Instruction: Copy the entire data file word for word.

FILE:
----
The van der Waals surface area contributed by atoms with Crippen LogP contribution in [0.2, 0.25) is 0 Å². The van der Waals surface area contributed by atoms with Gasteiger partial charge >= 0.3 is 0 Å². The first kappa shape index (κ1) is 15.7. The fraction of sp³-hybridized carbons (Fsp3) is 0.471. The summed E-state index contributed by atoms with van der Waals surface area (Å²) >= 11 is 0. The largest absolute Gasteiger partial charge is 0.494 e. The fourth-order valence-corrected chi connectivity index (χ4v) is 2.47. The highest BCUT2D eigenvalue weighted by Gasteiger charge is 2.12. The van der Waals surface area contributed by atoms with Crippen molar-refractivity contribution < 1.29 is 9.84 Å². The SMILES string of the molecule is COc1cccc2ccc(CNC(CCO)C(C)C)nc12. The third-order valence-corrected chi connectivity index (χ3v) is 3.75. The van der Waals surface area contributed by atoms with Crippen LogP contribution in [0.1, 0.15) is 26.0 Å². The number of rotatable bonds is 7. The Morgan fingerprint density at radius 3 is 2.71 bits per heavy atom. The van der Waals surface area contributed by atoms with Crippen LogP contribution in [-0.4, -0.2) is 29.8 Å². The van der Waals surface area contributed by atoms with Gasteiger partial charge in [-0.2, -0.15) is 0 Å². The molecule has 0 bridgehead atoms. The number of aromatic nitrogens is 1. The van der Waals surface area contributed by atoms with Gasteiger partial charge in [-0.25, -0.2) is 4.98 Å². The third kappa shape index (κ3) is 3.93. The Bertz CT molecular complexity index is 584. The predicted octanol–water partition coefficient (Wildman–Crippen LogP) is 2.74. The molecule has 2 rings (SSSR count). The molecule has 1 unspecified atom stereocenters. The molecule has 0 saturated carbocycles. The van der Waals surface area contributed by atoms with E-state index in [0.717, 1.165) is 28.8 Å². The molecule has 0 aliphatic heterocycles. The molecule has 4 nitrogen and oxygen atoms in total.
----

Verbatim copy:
The van der Waals surface area contributed by atoms with Crippen LogP contribution in [0.2, 0.25) is 0 Å². The van der Waals surface area contributed by atoms with Gasteiger partial charge >= 0.3 is 0 Å². The first kappa shape index (κ1) is 15.7. The fraction of sp³-hybridized carbons (Fsp3) is 0.471. The summed E-state index contributed by atoms with van der Waals surface area (Å²) >= 11 is 0. The largest absolute Gasteiger partial charge is 0.494 e. The fourth-order valence-corrected chi connectivity index (χ4v) is 2.47. The highest BCUT2D eigenvalue weighted by Gasteiger charge is 2.12. The van der Waals surface area contributed by atoms with Crippen molar-refractivity contribution < 1.29 is 9.84 Å². The SMILES string of the molecule is COc1cccc2ccc(CNC(CCO)C(C)C)nc12. The third-order valence-corrected chi connectivity index (χ3v) is 3.75. The van der Waals surface area contributed by atoms with Crippen LogP contribution in [0.1, 0.15) is 26.0 Å². The number of rotatable bonds is 7. The Morgan fingerprint density at radius 3 is 2.71 bits per heavy atom. The van der Waals surface area contributed by atoms with Crippen LogP contribution in [-0.4, -0.2) is 29.8 Å². The van der Waals surface area contributed by atoms with Gasteiger partial charge in [-0.2, -0.15) is 0 Å². The molecule has 0 bridgehead atoms. The number of aromatic nitrogens is 1. The van der Waals surface area contributed by atoms with Gasteiger partial charge in [-0.25, -0.2) is 4.98 Å². The third kappa shape index (κ3) is 3.93. The Bertz CT molecular complexity index is 584. The predicted octanol–water partition coefficient (Wildman–Crippen LogP) is 2.74. The molecule has 2 rings (SSSR count). The molecule has 1 unspecified atom stereocenters. The molecule has 0 saturated carbocycles. The van der Waals surface area contributed by atoms with E-state index in [0.717, 1.165) is 28.8 Å². The molecule has 0 aliphatic heterocycles. The molecule has 4 nitrogen and oxygen atoms in total.